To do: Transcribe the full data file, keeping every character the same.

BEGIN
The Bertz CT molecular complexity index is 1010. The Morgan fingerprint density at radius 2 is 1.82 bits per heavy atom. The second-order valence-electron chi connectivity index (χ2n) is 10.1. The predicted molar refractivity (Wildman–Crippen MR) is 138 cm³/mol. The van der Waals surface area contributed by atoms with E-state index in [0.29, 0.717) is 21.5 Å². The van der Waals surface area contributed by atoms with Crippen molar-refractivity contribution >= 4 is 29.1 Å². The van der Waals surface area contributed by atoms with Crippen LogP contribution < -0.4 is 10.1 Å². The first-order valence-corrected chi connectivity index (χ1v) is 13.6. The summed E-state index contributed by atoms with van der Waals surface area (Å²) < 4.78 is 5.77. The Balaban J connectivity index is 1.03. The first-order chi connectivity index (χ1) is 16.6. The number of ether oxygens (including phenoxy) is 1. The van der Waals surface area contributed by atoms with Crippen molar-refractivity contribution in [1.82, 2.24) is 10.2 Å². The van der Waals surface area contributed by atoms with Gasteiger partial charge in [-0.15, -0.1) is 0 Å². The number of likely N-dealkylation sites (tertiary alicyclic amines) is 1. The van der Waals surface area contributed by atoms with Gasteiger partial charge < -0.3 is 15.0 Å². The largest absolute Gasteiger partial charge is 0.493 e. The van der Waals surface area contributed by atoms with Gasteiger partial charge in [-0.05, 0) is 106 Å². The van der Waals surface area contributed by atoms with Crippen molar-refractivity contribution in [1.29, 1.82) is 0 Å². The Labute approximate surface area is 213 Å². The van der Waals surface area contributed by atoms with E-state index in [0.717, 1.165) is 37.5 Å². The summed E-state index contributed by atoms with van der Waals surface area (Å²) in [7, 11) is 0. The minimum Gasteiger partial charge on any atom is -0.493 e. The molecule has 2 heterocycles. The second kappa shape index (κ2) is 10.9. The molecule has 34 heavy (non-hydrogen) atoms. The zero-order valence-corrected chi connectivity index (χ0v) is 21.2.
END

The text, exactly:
The Bertz CT molecular complexity index is 1010. The Morgan fingerprint density at radius 2 is 1.82 bits per heavy atom. The second-order valence-electron chi connectivity index (χ2n) is 10.1. The predicted molar refractivity (Wildman–Crippen MR) is 138 cm³/mol. The van der Waals surface area contributed by atoms with E-state index in [0.29, 0.717) is 21.5 Å². The van der Waals surface area contributed by atoms with Crippen molar-refractivity contribution >= 4 is 29.1 Å². The van der Waals surface area contributed by atoms with Crippen LogP contribution < -0.4 is 10.1 Å². The first-order valence-corrected chi connectivity index (χ1v) is 13.6. The summed E-state index contributed by atoms with van der Waals surface area (Å²) < 4.78 is 5.77. The Balaban J connectivity index is 1.03. The first-order chi connectivity index (χ1) is 16.6. The number of ether oxygens (including phenoxy) is 1. The van der Waals surface area contributed by atoms with Crippen molar-refractivity contribution in [1.82, 2.24) is 10.2 Å². The van der Waals surface area contributed by atoms with Gasteiger partial charge in [-0.15, -0.1) is 0 Å². The number of likely N-dealkylation sites (tertiary alicyclic amines) is 1. The van der Waals surface area contributed by atoms with Gasteiger partial charge < -0.3 is 15.0 Å². The largest absolute Gasteiger partial charge is 0.493 e. The van der Waals surface area contributed by atoms with Gasteiger partial charge in [-0.05, 0) is 106 Å². The van der Waals surface area contributed by atoms with Crippen molar-refractivity contribution in [1.29, 1.82) is 0 Å². The Labute approximate surface area is 213 Å². The van der Waals surface area contributed by atoms with E-state index in [0.717, 1.165) is 37.5 Å². The summed E-state index contributed by atoms with van der Waals surface area (Å²) in [7, 11) is 0. The minimum Gasteiger partial charge on any atom is -0.493 e. The molecule has 2 heterocycles. The second kappa shape index (κ2) is 10.9. The molecule has 34 heavy (non-hydrogen) atoms. The zero-order valence-corrected chi connectivity index (χ0v) is 21.2.